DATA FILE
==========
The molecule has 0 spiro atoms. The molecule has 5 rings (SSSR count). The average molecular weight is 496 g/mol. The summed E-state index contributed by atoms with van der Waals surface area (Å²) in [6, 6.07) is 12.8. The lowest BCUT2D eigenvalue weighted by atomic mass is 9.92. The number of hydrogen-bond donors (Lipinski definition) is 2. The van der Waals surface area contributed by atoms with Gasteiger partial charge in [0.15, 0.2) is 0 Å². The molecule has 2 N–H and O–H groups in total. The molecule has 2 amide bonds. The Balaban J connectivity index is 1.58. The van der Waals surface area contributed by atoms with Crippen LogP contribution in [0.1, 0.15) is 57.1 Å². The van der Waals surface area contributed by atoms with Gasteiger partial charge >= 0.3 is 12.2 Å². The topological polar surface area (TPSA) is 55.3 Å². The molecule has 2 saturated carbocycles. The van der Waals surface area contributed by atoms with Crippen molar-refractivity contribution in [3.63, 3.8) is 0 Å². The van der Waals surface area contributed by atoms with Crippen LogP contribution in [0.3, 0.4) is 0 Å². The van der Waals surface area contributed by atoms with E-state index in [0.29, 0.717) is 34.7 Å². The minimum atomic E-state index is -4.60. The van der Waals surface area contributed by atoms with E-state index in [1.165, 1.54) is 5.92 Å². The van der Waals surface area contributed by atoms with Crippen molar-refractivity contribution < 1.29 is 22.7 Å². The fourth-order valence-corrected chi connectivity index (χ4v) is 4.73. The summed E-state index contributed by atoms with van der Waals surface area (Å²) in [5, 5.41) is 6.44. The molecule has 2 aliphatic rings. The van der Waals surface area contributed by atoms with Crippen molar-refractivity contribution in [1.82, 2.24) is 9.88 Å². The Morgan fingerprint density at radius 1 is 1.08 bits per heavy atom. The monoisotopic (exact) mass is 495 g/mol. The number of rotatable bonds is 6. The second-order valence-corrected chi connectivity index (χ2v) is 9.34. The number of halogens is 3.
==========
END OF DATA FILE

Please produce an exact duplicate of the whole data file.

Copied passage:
The molecule has 0 spiro atoms. The molecule has 5 rings (SSSR count). The average molecular weight is 496 g/mol. The summed E-state index contributed by atoms with van der Waals surface area (Å²) in [6, 6.07) is 12.8. The lowest BCUT2D eigenvalue weighted by atomic mass is 9.92. The number of hydrogen-bond donors (Lipinski definition) is 2. The van der Waals surface area contributed by atoms with Gasteiger partial charge in [0.15, 0.2) is 0 Å². The molecule has 2 N–H and O–H groups in total. The molecule has 2 amide bonds. The Balaban J connectivity index is 1.58. The van der Waals surface area contributed by atoms with Crippen LogP contribution in [0.1, 0.15) is 57.1 Å². The van der Waals surface area contributed by atoms with Gasteiger partial charge >= 0.3 is 12.2 Å². The topological polar surface area (TPSA) is 55.3 Å². The molecule has 2 saturated carbocycles. The van der Waals surface area contributed by atoms with Crippen molar-refractivity contribution in [3.63, 3.8) is 0 Å². The van der Waals surface area contributed by atoms with Crippen LogP contribution in [0.3, 0.4) is 0 Å². The van der Waals surface area contributed by atoms with E-state index in [0.29, 0.717) is 34.7 Å². The minimum atomic E-state index is -4.60. The van der Waals surface area contributed by atoms with E-state index in [1.165, 1.54) is 5.92 Å². The van der Waals surface area contributed by atoms with Crippen molar-refractivity contribution < 1.29 is 22.7 Å². The fourth-order valence-corrected chi connectivity index (χ4v) is 4.73. The summed E-state index contributed by atoms with van der Waals surface area (Å²) in [5, 5.41) is 6.44. The molecule has 2 aliphatic rings. The van der Waals surface area contributed by atoms with Crippen molar-refractivity contribution in [1.82, 2.24) is 9.88 Å². The Morgan fingerprint density at radius 1 is 1.08 bits per heavy atom. The monoisotopic (exact) mass is 495 g/mol. The number of rotatable bonds is 6. The second-order valence-corrected chi connectivity index (χ2v) is 9.34. The number of halogens is 3.